Article review tips: what is critical thinking
When reviewing an article for a science, social science, or humanities class, it is imperative that you demonstrate creative, original thought, control of language, and critical thinking. These traits separate high quality papers from those that are muddled, confused, or poorly written.
In any academic field (and in life in general), critical thinking skills are paramount. A person with critical thinking skills can separate fraudulent information from legitimate knowledge, can form logical conclusions given a body of evidence, can disprove erroneous claims, and can combat their own assumptions and prejudices, as well as those of others. Because critical thinking skills are so essential in life and in intellectual inquiry, many college professors expect their students to display them.
But what are critical thinking skills? And how does one apply critical thinking to an article written by someone else? Below is a brief guide.
What is critical thinking?
Critical thinking is the scientific method, applied to both scientific and nonscientific matters. Thinking critically involves forming logical, internally consistent theories and hypotheses about the world, and testing those ideas by collecting appropriate evidence. A critical thinking should be inquisitive and constantly forming predictions and inferences based on the information they have available, and should always update their conclusions and beliefs in light of new data. Like a scientist, a critical thinker should always seek new information and attempt to forge new discoveries.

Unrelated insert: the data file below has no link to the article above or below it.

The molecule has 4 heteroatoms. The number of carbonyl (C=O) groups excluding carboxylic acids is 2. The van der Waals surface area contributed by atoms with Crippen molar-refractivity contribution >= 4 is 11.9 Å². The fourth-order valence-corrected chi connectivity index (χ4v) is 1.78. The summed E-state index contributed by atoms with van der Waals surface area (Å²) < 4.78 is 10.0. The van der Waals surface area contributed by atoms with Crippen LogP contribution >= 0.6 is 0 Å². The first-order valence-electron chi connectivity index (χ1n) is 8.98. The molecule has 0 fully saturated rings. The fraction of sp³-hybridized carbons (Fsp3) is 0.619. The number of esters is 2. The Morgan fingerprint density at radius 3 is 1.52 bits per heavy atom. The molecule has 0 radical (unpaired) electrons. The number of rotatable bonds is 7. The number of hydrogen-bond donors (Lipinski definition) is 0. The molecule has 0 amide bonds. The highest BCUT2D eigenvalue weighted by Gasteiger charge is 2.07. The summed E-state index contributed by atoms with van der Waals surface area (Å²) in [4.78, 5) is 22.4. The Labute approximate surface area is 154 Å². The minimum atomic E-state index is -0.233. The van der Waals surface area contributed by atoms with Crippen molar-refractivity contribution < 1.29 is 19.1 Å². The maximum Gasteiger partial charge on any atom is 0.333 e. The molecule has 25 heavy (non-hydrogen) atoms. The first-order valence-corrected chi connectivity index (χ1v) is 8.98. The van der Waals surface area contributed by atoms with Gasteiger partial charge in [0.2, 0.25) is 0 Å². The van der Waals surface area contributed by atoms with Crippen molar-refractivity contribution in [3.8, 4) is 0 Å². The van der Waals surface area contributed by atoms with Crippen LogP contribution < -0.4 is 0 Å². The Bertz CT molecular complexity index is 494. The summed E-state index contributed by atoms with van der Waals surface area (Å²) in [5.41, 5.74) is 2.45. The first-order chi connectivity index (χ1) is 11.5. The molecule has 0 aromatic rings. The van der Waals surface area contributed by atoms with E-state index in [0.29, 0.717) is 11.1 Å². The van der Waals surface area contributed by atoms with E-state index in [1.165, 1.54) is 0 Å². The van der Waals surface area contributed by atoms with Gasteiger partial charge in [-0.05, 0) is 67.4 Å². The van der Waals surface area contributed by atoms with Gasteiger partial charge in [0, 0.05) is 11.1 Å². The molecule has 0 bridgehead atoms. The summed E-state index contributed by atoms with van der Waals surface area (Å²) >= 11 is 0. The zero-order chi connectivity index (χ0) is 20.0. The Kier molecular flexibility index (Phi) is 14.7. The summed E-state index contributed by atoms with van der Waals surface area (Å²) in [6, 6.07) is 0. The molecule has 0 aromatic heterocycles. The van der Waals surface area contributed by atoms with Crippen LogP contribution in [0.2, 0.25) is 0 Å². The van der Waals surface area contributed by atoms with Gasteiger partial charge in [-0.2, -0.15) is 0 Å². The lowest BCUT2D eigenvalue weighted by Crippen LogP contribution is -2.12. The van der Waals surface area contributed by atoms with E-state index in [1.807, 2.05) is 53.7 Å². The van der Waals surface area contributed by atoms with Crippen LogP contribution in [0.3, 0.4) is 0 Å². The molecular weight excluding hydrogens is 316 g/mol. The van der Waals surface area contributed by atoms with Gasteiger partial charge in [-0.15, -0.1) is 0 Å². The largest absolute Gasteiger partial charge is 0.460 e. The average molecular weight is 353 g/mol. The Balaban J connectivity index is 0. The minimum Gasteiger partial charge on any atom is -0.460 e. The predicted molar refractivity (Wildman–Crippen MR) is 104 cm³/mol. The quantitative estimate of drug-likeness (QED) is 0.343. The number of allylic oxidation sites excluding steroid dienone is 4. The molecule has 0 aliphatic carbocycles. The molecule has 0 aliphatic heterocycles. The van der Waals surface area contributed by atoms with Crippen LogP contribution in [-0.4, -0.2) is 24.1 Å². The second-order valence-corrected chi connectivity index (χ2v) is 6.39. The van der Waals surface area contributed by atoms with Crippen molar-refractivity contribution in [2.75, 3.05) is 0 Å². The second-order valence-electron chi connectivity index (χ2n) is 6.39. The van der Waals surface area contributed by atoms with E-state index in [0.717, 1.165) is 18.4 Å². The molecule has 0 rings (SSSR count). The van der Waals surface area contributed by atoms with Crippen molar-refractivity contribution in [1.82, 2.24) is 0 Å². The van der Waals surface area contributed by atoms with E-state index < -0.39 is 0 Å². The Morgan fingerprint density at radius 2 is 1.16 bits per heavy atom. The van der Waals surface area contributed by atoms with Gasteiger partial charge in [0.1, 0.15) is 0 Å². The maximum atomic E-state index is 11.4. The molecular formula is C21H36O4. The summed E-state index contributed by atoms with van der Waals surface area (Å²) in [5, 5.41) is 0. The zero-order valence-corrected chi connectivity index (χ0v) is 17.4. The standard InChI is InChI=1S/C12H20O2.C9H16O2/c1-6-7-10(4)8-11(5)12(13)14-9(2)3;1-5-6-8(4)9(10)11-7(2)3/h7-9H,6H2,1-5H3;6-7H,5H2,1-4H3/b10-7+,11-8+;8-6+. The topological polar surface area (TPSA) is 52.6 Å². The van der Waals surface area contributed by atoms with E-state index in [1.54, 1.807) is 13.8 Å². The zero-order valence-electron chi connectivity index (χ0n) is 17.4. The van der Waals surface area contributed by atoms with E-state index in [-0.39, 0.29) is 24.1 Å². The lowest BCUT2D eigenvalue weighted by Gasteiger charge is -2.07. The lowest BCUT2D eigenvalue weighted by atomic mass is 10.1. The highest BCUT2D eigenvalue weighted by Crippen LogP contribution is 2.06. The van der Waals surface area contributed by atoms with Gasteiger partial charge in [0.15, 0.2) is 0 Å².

What does a critical thinker do?
A critical thinker never takes a claim for granted. They demand evidence for every statement, and they require citations and legitimate evidence to support ever claim of fact. A critical thinker must not only be skeptical, however; they must also be theoretical. They should have organized methods of thought, and see how different facts and systems are interrelated. A critical thinker can therefore see the long-term effects or far-reaching implications of a new discovery. A critical thinker, finally, must be humble. To think critically, one must be willing to accept new evidence that disproves prior beliefs.
How to apply critical thinking to writing?
When critiquing an article, a critical thinker will approach the subject with a somewhat open, yet informed mind. Preexisting knowledge about the topic will be applied to the article, allowing for more deep processing of the content. A critical thinker reads carefully and parses the language in a thorough way, looking for errors in logic or in fact. The philosophical and factual implications of any claims in the article are explored. The subject matter and the facts in the article are tested, using external research. This allows the critical thinker to arrive at his or her own conclusions on the matter.